Synergy at Sea
The Brazilian-built, Italian-designed Okean 55 Sport is the quintessence of both nations’ deep connection to the sea.
Traveling to a European or Latin American country in the near future and want to experience something rare and all-encompassing? Check the national team’s fútbol schedule and if you can, plan on being there during a match.
I witnessed this extravaganza in Italy some years ago during the Clásico Mundial, the over 80-year rivalry between the Italian and Brazilian national clubs. It was like a national holiday—most businesses were closed for the match. Groups of fans gathered around blaring TVs in alfresco zinc bars and espresso stalls, spilling out onto unpassable streets clogged with revelers representing both squads, singing terrace chants in Italian and Portuguese.
In the end, the Italians were shut out. But as storefront gates began to open and Florence’s Sant’Ambrogio neighborhood shifted back to normalcy, I saw not bitter rivals going separate ways but Italians and Brazilians arm-in-arm and lounging over vino, celebrating the beauty of what they collectively had witnessed. It remains a cherished memory.
Gallery: Okean 55 Sport
The nations have an intertwined history, perhaps no more so than in São Paulo—the South American metropolis has the world’s largest population of Italians outside Italy. It’s here that Brazilian boatbuilder Nercio Fernandes (his shipyard is located in the adjacent Guarujá district) and Lombardy-based, Ferragni Progetti design studio honcho Paolo Ferragni met. Fernandes knew of Ferragni’s work with several Italian yards and asked him to join forces on a new project.
The collaboration’s first launch—the contemporary styled Okean 50—quickly got the attention of the industry vets at HMY Yacht Sales, who backed them in the States. I admired the 50’s profile as she moved along Ft. Lauderdale’s Stranahan River and noted that with Okean’s initial success, they could’ve built a line of handsome, semidisplacement boats in varying LOAs based on her brief. But the boat I was standing on, the Okean 55 Sport, goes in an altogether different design direction.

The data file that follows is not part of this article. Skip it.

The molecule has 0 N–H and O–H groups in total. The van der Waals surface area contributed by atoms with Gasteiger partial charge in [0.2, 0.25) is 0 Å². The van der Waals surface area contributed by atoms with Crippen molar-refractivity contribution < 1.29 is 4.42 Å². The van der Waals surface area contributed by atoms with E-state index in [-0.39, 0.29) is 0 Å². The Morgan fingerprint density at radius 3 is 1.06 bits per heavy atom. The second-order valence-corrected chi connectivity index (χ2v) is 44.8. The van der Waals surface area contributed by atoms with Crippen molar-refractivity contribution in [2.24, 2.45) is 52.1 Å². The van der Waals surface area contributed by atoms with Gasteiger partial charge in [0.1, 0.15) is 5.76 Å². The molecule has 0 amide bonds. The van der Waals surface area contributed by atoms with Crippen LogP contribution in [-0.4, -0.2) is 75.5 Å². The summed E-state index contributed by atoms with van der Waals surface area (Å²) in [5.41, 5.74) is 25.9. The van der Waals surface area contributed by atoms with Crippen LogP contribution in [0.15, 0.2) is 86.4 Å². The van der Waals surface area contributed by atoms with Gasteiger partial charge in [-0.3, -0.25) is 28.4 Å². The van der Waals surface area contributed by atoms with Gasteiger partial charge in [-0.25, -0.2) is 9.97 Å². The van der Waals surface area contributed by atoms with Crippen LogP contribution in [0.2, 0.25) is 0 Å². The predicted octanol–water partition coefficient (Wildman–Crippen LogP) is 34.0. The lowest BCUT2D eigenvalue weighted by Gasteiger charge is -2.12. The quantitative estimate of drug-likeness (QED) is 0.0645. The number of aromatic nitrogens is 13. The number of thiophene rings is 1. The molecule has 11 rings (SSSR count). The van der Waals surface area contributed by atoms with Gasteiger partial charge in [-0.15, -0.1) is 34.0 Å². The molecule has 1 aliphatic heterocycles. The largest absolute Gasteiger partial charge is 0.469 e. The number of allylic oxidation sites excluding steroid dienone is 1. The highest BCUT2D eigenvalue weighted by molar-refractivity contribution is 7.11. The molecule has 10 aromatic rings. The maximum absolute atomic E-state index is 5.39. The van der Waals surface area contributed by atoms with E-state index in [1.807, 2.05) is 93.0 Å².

“This is the ultimate dayboat,” Fernandes said as we slowly made our way toward the Port Everglades Inlet. From my vantage point just aft of the starboard-side helm—enjoying the breeze that came freely between the low, raked windshield and carbon fiber hardtop—I had to agree. The layout and features on both the open deck space and area protected by its hardtop are varied, commodious and take full advantage of her 15-foot, 6-inch beam.
Two amidships, aft-facing sunpads—with another bench/sunpad just forward of the 55’s open stern—flank a centerline galley, with a BBQ grill, cooktop, wet bar, icemaker and refrigerator. I imagined searing ahi steaks here and looking aft at a half-dozen friends seated comfortably for an alfresco lunch, with room for eight more sunseekers on her foredeck. Both areas can also be shaded by bimini tops secured to carbon fiber poles. (They’re an ease to set up; I watched dockside as two HMY employees took a few minutes to unfurl and dog down.) Have ten more friends that want to join? No problem—L-shaped seating under the hardtop will fit them with room to spare.
A flick of a few switches opens her up even more—literally. Like the 50, the 55 Sport has hydraulic side coamings that, once deployed, give the vessel over six more feet of beam on balconies flush with the swim platform and rest of the above decks area. “It’s like a villa on the sea,” Fernandes said.